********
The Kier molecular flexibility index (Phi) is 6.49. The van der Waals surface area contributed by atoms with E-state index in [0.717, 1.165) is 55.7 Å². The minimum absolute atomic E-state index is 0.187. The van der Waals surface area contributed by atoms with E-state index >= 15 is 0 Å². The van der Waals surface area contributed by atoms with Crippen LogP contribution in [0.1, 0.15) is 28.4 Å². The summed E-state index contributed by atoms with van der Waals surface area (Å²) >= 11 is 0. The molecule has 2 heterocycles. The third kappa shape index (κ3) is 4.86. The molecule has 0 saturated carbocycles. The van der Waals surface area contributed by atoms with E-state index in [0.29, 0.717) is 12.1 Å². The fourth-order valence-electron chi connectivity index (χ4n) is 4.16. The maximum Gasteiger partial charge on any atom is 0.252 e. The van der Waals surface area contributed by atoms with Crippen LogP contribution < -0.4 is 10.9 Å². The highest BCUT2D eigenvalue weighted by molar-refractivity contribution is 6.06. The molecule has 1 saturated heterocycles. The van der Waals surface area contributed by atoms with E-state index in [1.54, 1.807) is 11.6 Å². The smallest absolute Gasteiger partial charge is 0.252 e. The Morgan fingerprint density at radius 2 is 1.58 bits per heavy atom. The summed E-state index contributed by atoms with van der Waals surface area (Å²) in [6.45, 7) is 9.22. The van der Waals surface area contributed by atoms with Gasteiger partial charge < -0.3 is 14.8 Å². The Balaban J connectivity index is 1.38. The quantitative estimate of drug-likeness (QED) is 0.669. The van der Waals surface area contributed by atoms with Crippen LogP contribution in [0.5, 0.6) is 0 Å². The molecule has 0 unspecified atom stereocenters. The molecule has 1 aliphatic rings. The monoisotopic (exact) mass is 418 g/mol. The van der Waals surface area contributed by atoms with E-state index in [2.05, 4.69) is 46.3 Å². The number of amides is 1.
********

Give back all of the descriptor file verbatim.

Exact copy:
The Kier molecular flexibility index (Phi) is 6.49. The van der Waals surface area contributed by atoms with E-state index in [0.717, 1.165) is 55.7 Å². The minimum absolute atomic E-state index is 0.187. The van der Waals surface area contributed by atoms with E-state index >= 15 is 0 Å². The van der Waals surface area contributed by atoms with Crippen LogP contribution in [0.1, 0.15) is 28.4 Å². The summed E-state index contributed by atoms with van der Waals surface area (Å²) >= 11 is 0. The molecule has 2 heterocycles. The third kappa shape index (κ3) is 4.86. The molecule has 0 saturated carbocycles. The van der Waals surface area contributed by atoms with E-state index in [0.29, 0.717) is 12.1 Å². The fourth-order valence-electron chi connectivity index (χ4n) is 4.16. The maximum Gasteiger partial charge on any atom is 0.252 e. The van der Waals surface area contributed by atoms with Crippen LogP contribution < -0.4 is 10.9 Å². The highest BCUT2D eigenvalue weighted by molar-refractivity contribution is 6.06. The molecule has 1 saturated heterocycles. The van der Waals surface area contributed by atoms with E-state index in [1.54, 1.807) is 11.6 Å². The smallest absolute Gasteiger partial charge is 0.252 e. The Morgan fingerprint density at radius 2 is 1.58 bits per heavy atom. The summed E-state index contributed by atoms with van der Waals surface area (Å²) in [6.45, 7) is 9.22. The van der Waals surface area contributed by atoms with Gasteiger partial charge < -0.3 is 14.8 Å². The Balaban J connectivity index is 1.38. The quantitative estimate of drug-likeness (QED) is 0.669. The van der Waals surface area contributed by atoms with Crippen LogP contribution in [0.5, 0.6) is 0 Å². The molecule has 0 unspecified atom stereocenters. The molecule has 1 aliphatic rings. The monoisotopic (exact) mass is 418 g/mol. The van der Waals surface area contributed by atoms with E-state index in [2.05, 4.69) is 46.3 Å². The number of amides is 1.